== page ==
abstract

abstract

synonyms, antonyms, definitions, examples & translations of abstract in English

English Online Dictionary. What means abstract‎? What does abstract mean?

English

Etymology

From Middle English abstract, borrowed from Latin abstractus, perfect passive participle of abstrahō (draw away), formed from abs- (away) + trahō (to pull, draw). The verbal sense is first attested in 1542.

Pronunciation

  • Noun:
    • IPA(key): /ˈæbˌstɹækt/
  • Adjective:
    • (UK) IPA(key): /ˈæbˌstɹækt/
    • (US) IPA(key): /ˌæbˈstɹækt/, /əbˈstɹækt/, /ˈæbˌstɹækt/
  • Verb:
    • IPA(key): /ˌæbˈstɹækt/, /əbˈstɹækt/

Noun

abstract (plural abstracts)

  1. An abridgement or summary of a longer publication. [First attested around 1350 to 1470.]
    • An analysis and abstract of every treatise he had read.
  2. Something that concentrates in itself the qualities of a larger item, or multiple items. [First attested in the mid 16th century.]
    • 1628, John Ford, The Lover's Melancholy
      Man, the abstract Of all perfection, which the workmanship Of Heaven hath modeled.
    1. Concentrated essence of a product.
    2. (medicine) A powdered solid extract of a medicinal substance mixed with lactose.
  3. An abstraction; an abstract term; that which is abstract. [First attested in the mid 16th century.]
    • 1843, John Stuart Mill, A System of Logic
      The concretes "father" and "son" have, or might have, the abstracts "paternity" and "filiety".
  4. The theoretical way of looking at things; something that exists only in idealized form. [First attested in the early 17th century.]
  5. (art) An abstract work of art. [First attested in the early 20th century.]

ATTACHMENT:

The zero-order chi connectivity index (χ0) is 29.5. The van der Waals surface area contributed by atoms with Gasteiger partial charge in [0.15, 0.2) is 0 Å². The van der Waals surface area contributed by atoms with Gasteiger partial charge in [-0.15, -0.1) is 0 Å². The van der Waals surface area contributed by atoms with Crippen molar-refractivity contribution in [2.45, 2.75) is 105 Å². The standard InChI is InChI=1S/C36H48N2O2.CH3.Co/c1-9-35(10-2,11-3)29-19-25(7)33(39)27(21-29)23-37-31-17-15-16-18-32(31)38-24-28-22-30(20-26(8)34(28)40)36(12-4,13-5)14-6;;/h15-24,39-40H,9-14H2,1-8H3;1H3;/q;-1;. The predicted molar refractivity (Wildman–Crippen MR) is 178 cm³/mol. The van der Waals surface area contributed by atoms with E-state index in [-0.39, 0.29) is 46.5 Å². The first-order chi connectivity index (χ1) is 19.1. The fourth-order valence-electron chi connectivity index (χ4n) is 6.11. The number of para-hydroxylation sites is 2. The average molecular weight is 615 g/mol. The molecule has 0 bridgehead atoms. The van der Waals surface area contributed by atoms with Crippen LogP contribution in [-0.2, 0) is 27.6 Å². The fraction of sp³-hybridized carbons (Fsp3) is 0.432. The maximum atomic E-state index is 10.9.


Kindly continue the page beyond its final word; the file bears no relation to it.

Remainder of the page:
6. (real estate) A summary title of the key points detailing a tract of land, for ownership; abstract of title.

Usage notes

  • (theoretical way of looking at things): Preceded, typically, by the.

Synonyms

  • (statement summarizing the important points of a text): abridgment, compendium, epitome, synopsis

Derived terms

  • abstract of title

Descendants

  • Norwegian Bokmål: abstrakt

Translations

Adjective

abstract (comparative more abstract or abstracter, superlative most abstract or abstractest)

  1. (obsolete) Derived; extracted. [Attested from around 1350 to 1470 until the late 15th century.]
  2. (now rare) Drawn away; removed from; apart from; separate. [First attested around 1350 to 1470.]
    • 17th century, John Norris (philosopher), The Oxford Dictionary:
      The more abstract we are from the body ... the more fit we shall be to behold divine light.
  3. Not concrete: conceptual, ideal. [First attested around 1350 to 1470.]
    Synonyms: conceptual, ideal, imaginary, incorporeal, intangible, nonempirical, theoretical
    Antonyms: actual, concrete, corporeal, empirical
  4. Difficult to understand; abstruse; hard to conceptualize. [First attested around 1350 to 1470.]
    Synonym: abstruse
  5. Separately expressing a property or attribute of an object that is considered to be inherent to that object: attributive, ascriptive. [First attested around 1350 to 1470.]
    Synonyms: attributive, ascriptive
    • 1843, John Stuart Mill, A System of Logic, Ratiocinative and Inductive, Volume 1, page 34,
      A concrete name is a name which stands for a thing; an abstract name which stands for an attribute of a thing...
  6. Pertaining comprehensively to, or representing, a class or group of objects, as opposed to any specific object; considered apart from any application to a particular object: general, generic, nonspecific; representational. [First attested by Locke in 1689.]
    Synonyms: general, generalized, generic, nonspecific, representational